Along with urinalysis, urine samples can be tested for a variety of chemical tests, such as calcium, phosphorus, etc. One common test performed from a 24-hour collection is the creatinine clearance, a test used to determine the filtration rate of kidneys. Since creatinine is a component of creatine metabolism that is steadily excreted in the urine, a decreased result would indicate that the waste product is not being excreted, and that there is a problem with the kidneys. Urine samples are also tested for pregnancy testing, using the hormone β-human chorionic gonadotropin (βHCG), which is increased in pregnant women. The manual pregnancy test uses antibodies that bind to βHCG found in the urine. These antibodies contain a colored conjugate, and whenever a woman is pregnant, a line is shown across the test. Urine samples can also be tested for drugs of abuse, such as cocaine, opium, etc. Unlike the pregnancy test, a lack of a line indicates the presence of a drug. This testing device works by a different mechanism, in which a competitor drug is present in the test strip along with the antibodies. This competitor drug has a colored conjugate present. Therefore, whenever a drug is present is a patient’s urine, it binds to the antibodies, inhibiting the colored competitor drug to bind, causing no line to be seen in the test.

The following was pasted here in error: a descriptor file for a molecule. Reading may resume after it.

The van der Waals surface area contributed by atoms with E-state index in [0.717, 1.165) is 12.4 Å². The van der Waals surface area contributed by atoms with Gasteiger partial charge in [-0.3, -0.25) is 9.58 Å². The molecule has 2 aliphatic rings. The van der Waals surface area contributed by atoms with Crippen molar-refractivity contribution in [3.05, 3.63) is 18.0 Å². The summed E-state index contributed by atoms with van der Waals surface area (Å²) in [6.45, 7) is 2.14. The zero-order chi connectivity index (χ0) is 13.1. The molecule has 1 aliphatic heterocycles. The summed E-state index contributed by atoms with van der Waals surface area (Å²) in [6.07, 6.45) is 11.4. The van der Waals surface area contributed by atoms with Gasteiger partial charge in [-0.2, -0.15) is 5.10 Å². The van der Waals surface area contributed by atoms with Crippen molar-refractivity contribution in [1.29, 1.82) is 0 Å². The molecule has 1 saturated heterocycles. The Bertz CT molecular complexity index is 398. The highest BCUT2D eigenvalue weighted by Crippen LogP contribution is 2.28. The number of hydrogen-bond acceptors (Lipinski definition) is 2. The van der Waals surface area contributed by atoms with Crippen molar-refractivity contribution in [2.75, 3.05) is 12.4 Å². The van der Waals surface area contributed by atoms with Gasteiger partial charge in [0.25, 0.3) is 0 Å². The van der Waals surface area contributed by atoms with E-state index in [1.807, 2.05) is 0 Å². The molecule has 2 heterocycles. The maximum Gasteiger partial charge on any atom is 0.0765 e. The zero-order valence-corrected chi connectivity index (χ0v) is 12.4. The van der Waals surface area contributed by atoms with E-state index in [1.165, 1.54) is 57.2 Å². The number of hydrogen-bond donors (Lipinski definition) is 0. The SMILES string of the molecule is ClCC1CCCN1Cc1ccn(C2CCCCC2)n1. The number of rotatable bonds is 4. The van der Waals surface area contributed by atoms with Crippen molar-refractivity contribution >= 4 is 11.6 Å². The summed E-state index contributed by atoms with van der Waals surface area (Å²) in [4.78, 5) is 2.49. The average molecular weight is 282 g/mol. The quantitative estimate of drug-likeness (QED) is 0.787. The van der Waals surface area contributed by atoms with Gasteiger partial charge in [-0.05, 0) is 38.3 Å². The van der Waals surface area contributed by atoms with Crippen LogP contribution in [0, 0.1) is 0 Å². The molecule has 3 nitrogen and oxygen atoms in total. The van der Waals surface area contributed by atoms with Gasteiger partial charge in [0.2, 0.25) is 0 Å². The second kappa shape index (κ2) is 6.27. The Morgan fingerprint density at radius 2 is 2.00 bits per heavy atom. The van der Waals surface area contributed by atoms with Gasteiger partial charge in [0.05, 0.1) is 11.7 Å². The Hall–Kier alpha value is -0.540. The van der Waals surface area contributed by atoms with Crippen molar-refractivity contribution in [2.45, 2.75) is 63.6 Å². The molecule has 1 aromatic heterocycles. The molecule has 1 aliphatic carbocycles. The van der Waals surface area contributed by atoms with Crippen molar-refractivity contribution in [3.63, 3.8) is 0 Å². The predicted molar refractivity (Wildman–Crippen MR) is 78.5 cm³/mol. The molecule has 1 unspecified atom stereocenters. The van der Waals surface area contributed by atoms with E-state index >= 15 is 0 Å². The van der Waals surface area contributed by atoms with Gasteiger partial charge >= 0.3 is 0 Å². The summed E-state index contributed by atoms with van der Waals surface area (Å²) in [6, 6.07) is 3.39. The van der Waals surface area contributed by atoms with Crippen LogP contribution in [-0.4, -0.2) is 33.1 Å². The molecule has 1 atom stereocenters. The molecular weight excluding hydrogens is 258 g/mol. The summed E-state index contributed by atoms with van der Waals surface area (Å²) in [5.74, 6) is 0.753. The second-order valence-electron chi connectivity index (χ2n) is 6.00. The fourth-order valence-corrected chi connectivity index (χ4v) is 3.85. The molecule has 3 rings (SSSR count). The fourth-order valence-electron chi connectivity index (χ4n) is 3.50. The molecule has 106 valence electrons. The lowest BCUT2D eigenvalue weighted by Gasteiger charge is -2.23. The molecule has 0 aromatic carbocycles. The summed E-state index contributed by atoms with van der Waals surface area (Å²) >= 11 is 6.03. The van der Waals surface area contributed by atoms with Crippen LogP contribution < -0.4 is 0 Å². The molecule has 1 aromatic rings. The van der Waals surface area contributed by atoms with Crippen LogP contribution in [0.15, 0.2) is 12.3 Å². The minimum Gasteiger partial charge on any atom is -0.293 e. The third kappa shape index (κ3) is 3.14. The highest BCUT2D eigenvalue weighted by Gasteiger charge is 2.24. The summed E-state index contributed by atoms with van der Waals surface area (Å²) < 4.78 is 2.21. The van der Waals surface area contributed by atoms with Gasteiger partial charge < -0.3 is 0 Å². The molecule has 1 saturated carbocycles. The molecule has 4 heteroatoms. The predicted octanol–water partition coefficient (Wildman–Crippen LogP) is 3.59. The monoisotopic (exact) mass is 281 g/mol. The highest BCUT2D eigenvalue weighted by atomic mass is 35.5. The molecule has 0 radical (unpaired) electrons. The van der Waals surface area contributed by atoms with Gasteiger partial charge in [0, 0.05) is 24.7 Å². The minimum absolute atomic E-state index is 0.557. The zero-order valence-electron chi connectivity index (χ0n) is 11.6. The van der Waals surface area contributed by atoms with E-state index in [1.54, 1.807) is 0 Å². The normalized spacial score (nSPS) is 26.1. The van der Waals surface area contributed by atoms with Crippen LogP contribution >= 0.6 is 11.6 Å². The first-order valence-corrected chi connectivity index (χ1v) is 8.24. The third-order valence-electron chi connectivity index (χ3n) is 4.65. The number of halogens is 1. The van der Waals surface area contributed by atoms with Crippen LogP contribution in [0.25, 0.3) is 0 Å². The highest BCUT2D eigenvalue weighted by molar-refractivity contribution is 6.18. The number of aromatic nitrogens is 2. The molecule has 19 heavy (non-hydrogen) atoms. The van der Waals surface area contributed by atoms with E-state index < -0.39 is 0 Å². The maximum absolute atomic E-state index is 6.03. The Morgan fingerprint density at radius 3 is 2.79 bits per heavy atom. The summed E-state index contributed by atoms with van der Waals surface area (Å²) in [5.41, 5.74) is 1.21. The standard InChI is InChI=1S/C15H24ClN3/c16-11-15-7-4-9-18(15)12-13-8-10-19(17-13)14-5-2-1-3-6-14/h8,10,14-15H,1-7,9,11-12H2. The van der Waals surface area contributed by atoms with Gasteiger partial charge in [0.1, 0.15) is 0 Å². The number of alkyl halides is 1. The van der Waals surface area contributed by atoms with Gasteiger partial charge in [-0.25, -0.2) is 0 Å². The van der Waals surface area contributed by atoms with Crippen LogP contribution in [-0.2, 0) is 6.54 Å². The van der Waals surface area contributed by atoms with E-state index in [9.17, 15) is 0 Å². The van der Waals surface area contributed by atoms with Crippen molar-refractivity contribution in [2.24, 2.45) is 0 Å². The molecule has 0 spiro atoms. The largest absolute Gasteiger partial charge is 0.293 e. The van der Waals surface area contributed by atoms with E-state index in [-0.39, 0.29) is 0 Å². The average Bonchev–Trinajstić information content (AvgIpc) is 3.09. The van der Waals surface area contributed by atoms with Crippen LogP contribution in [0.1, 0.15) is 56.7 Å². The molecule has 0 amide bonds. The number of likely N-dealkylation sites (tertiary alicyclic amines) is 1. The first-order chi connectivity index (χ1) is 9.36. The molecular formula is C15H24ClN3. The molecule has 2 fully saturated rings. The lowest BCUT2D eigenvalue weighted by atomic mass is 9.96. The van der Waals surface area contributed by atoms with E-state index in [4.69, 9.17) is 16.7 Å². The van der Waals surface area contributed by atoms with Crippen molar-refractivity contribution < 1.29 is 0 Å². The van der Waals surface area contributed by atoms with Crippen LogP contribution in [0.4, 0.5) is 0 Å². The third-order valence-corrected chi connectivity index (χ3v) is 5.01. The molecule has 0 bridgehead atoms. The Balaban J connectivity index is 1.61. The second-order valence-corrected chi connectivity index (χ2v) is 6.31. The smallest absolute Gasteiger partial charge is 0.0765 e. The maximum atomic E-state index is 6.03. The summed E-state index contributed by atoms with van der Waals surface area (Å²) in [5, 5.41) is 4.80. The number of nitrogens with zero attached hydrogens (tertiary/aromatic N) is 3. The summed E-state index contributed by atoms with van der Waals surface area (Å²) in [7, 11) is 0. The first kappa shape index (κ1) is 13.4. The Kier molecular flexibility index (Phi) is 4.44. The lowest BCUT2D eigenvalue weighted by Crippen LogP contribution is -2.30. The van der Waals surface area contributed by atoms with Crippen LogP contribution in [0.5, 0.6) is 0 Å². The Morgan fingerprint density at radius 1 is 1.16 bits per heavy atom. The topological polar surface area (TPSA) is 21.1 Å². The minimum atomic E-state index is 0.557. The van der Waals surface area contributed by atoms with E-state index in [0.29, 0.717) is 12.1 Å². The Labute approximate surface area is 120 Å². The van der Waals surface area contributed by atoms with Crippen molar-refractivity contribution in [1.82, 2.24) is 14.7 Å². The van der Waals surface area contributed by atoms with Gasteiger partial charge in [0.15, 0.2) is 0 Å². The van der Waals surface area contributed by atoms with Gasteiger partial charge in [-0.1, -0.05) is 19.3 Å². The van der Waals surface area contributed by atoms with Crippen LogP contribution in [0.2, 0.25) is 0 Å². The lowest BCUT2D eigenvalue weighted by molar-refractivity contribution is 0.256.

In addition to blood and urine samples, other body fluids are processed within the chemistry lab. Cerebrospinal fluid (CSF) is collected and tested whenever a patient is suspected of having meningitis. Protein and glucose levels are tested, which differentiate whether the source of the meningitis is bacterial or viral. If the protein result is higher than normal and the glucose lower than normal, the patient has bacterial meningitis. Bacteria will ingest the glucose present in the CSF, and are a source of protein thus increasing the protein result. If the protein levels are higher than normal, but the glucose is still normal, the patient has viral meningitis. Viruses do not ingest glucose, but still contain protein increasing the result.
There are many other kinds of tests that can be performed in the chemistry lab, and are based on the patient population and size of the hospital. One chemistry lab may be completely different to another, however the quality and accuracy in the results released remains the same.